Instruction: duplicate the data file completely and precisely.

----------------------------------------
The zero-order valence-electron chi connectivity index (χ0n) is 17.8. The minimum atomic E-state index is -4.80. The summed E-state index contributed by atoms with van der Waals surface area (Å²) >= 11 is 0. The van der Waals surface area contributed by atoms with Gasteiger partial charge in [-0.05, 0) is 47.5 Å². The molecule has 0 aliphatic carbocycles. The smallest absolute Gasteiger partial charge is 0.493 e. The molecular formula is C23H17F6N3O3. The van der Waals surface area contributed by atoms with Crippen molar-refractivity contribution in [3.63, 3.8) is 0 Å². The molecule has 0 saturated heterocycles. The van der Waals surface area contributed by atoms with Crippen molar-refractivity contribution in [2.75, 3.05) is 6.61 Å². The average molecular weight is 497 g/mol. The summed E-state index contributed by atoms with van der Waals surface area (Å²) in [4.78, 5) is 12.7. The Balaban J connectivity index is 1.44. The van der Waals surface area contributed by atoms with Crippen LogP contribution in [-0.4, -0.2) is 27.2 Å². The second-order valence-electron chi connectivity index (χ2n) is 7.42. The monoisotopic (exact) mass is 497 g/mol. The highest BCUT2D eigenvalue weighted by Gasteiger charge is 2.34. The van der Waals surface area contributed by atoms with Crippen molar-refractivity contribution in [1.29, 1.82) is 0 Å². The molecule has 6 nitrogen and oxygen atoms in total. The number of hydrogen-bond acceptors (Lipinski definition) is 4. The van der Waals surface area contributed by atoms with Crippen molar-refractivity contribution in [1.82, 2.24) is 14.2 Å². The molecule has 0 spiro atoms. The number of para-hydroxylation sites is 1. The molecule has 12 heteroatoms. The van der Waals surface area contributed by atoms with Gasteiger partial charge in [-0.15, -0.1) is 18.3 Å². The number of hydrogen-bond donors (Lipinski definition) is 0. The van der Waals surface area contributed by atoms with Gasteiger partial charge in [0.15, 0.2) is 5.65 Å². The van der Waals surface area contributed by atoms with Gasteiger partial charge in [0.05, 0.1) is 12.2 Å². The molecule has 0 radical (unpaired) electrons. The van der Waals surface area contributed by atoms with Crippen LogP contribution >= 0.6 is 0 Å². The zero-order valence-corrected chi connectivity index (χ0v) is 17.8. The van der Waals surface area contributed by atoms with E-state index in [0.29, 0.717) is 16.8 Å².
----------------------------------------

The zero-order valence-electron chi connectivity index (χ0n) is 17.8. The minimum atomic E-state index is -4.80. The summed E-state index contributed by atoms with van der Waals surface area (Å²) >= 11 is 0. The van der Waals surface area contributed by atoms with Gasteiger partial charge in [-0.05, 0) is 47.5 Å². The molecule has 0 aliphatic carbocycles. The smallest absolute Gasteiger partial charge is 0.493 e. The molecular formula is C23H17F6N3O3. The van der Waals surface area contributed by atoms with Crippen molar-refractivity contribution in [3.63, 3.8) is 0 Å². The molecule has 0 saturated heterocycles. The van der Waals surface area contributed by atoms with Crippen molar-refractivity contribution in [2.75, 3.05) is 6.61 Å². The average molecular weight is 497 g/mol. The summed E-state index contributed by atoms with van der Waals surface area (Å²) in [4.78, 5) is 12.7. The Balaban J connectivity index is 1.44. The van der Waals surface area contributed by atoms with Crippen LogP contribution in [-0.4, -0.2) is 27.2 Å². The second-order valence-electron chi connectivity index (χ2n) is 7.42. The monoisotopic (exact) mass is 497 g/mol. The highest BCUT2D eigenvalue weighted by Gasteiger charge is 2.34. The van der Waals surface area contributed by atoms with Crippen molar-refractivity contribution in [1.29, 1.82) is 0 Å². The molecule has 6 nitrogen and oxygen atoms in total. The number of hydrogen-bond acceptors (Lipinski definition) is 4. The van der Waals surface area contributed by atoms with Crippen molar-refractivity contribution in [1.82, 2.24) is 14.2 Å². The molecule has 0 spiro atoms. The number of para-hydroxylation sites is 1. The molecule has 12 heteroatoms. The van der Waals surface area contributed by atoms with Gasteiger partial charge in [-0.15, -0.1) is 18.3 Å². The number of hydrogen-bond donors (Lipinski definition) is 0. The van der Waals surface area contributed by atoms with Gasteiger partial charge in [0.15, 0.2) is 5.65 Å². The van der Waals surface area contributed by atoms with Gasteiger partial charge in [0.05, 0.1) is 12.2 Å². The molecule has 0 radical (unpaired) electrons. The van der Waals surface area contributed by atoms with Crippen LogP contribution >= 0.6 is 0 Å². The zero-order valence-corrected chi connectivity index (χ0v) is 17.8. The van der Waals surface area contributed by atoms with E-state index in [0.29, 0.717) is 16.8 Å².